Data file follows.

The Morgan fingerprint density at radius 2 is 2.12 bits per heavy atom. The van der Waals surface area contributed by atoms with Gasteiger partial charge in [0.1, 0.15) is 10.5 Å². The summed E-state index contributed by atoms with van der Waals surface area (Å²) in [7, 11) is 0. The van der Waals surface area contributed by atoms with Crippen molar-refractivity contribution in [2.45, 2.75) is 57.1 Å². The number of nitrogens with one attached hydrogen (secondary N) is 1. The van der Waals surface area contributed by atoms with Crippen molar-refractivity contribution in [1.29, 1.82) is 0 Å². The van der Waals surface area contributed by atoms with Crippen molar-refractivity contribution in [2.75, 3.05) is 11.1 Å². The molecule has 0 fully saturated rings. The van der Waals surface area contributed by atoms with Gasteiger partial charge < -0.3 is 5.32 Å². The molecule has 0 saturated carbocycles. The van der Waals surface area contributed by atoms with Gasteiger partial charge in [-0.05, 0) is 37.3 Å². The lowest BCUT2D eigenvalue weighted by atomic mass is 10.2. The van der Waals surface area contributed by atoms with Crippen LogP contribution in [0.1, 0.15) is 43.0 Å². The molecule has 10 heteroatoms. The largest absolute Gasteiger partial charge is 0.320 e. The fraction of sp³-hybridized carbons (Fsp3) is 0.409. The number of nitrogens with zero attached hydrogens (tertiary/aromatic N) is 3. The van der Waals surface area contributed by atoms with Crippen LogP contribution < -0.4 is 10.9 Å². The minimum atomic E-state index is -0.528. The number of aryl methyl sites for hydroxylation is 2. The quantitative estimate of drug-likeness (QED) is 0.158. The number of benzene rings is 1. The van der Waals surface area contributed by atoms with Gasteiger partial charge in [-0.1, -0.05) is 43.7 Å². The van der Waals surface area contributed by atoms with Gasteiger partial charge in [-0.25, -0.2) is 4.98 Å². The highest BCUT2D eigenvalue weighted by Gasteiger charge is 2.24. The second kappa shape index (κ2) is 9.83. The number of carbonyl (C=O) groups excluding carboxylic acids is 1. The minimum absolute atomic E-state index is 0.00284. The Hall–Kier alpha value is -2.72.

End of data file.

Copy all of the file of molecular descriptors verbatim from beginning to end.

The Morgan fingerprint density at radius 2 is 2.12 bits per heavy atom. The van der Waals surface area contributed by atoms with Gasteiger partial charge in [0.1, 0.15) is 10.5 Å². The summed E-state index contributed by atoms with van der Waals surface area (Å²) in [7, 11) is 0. The van der Waals surface area contributed by atoms with Crippen molar-refractivity contribution in [2.45, 2.75) is 57.1 Å². The number of nitrogens with one attached hydrogen (secondary N) is 1. The van der Waals surface area contributed by atoms with Crippen molar-refractivity contribution in [1.29, 1.82) is 0 Å². The van der Waals surface area contributed by atoms with Crippen molar-refractivity contribution in [2.75, 3.05) is 11.1 Å². The molecule has 0 fully saturated rings. The van der Waals surface area contributed by atoms with Gasteiger partial charge < -0.3 is 5.32 Å². The molecule has 0 saturated carbocycles. The van der Waals surface area contributed by atoms with Gasteiger partial charge in [-0.05, 0) is 37.3 Å². The lowest BCUT2D eigenvalue weighted by atomic mass is 10.2. The van der Waals surface area contributed by atoms with Crippen LogP contribution in [0.1, 0.15) is 43.0 Å². The molecule has 10 heteroatoms. The largest absolute Gasteiger partial charge is 0.320 e. The fraction of sp³-hybridized carbons (Fsp3) is 0.409. The number of nitrogens with zero attached hydrogens (tertiary/aromatic N) is 3. The van der Waals surface area contributed by atoms with Crippen LogP contribution < -0.4 is 10.9 Å². The minimum atomic E-state index is -0.528. The number of aryl methyl sites for hydroxylation is 2. The quantitative estimate of drug-likeness (QED) is 0.158. The number of benzene rings is 1. The van der Waals surface area contributed by atoms with Gasteiger partial charge in [-0.1, -0.05) is 43.7 Å². The van der Waals surface area contributed by atoms with Gasteiger partial charge in [-0.25, -0.2) is 4.98 Å². The highest BCUT2D eigenvalue weighted by Gasteiger charge is 2.24. The second kappa shape index (κ2) is 9.83. The number of carbonyl (C=O) groups excluding carboxylic acids is 1. The minimum absolute atomic E-state index is 0.00284. The Hall–Kier alpha value is -2.72.